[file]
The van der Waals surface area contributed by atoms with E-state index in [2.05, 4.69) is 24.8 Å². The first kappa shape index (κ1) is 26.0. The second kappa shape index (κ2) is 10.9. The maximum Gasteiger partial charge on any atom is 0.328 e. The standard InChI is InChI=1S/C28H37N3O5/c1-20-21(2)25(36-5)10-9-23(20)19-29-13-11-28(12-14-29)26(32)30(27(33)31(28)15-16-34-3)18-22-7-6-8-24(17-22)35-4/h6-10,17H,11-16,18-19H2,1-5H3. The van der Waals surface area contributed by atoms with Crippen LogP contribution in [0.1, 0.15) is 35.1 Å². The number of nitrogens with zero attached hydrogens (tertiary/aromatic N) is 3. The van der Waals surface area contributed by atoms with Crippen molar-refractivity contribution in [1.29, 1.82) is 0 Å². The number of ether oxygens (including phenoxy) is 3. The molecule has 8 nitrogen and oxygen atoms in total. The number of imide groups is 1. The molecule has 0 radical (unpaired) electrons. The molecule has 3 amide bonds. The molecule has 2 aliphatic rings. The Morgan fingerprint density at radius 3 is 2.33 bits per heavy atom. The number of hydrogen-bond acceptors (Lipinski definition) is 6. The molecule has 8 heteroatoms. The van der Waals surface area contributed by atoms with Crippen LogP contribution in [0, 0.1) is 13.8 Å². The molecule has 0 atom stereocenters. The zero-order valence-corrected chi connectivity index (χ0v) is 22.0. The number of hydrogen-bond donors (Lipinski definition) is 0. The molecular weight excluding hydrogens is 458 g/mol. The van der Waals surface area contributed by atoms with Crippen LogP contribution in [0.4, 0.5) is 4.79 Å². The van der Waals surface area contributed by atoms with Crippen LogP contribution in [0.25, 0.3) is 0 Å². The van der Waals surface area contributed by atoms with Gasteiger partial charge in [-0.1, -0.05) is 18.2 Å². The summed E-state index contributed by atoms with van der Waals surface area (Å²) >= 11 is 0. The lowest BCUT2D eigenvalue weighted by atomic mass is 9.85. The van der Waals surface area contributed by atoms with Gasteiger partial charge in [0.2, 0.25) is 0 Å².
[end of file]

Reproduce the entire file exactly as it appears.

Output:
The van der Waals surface area contributed by atoms with E-state index in [2.05, 4.69) is 24.8 Å². The first kappa shape index (κ1) is 26.0. The second kappa shape index (κ2) is 10.9. The maximum Gasteiger partial charge on any atom is 0.328 e. The standard InChI is InChI=1S/C28H37N3O5/c1-20-21(2)25(36-5)10-9-23(20)19-29-13-11-28(12-14-29)26(32)30(27(33)31(28)15-16-34-3)18-22-7-6-8-24(17-22)35-4/h6-10,17H,11-16,18-19H2,1-5H3. The van der Waals surface area contributed by atoms with Crippen LogP contribution in [0.1, 0.15) is 35.1 Å². The number of nitrogens with zero attached hydrogens (tertiary/aromatic N) is 3. The van der Waals surface area contributed by atoms with Crippen molar-refractivity contribution in [1.29, 1.82) is 0 Å². The number of ether oxygens (including phenoxy) is 3. The molecule has 8 nitrogen and oxygen atoms in total. The number of imide groups is 1. The molecule has 0 radical (unpaired) electrons. The molecule has 3 amide bonds. The molecule has 2 aliphatic rings. The Morgan fingerprint density at radius 3 is 2.33 bits per heavy atom. The number of hydrogen-bond acceptors (Lipinski definition) is 6. The molecule has 8 heteroatoms. The van der Waals surface area contributed by atoms with Crippen LogP contribution in [0, 0.1) is 13.8 Å². The molecule has 0 atom stereocenters. The zero-order valence-corrected chi connectivity index (χ0v) is 22.0. The number of hydrogen-bond donors (Lipinski definition) is 0. The molecular weight excluding hydrogens is 458 g/mol. The van der Waals surface area contributed by atoms with Crippen LogP contribution in [0.4, 0.5) is 4.79 Å². The van der Waals surface area contributed by atoms with Crippen LogP contribution in [0.25, 0.3) is 0 Å². The van der Waals surface area contributed by atoms with Gasteiger partial charge in [-0.1, -0.05) is 18.2 Å². The summed E-state index contributed by atoms with van der Waals surface area (Å²) >= 11 is 0. The lowest BCUT2D eigenvalue weighted by atomic mass is 9.85. The van der Waals surface area contributed by atoms with Gasteiger partial charge in [0.2, 0.25) is 0 Å².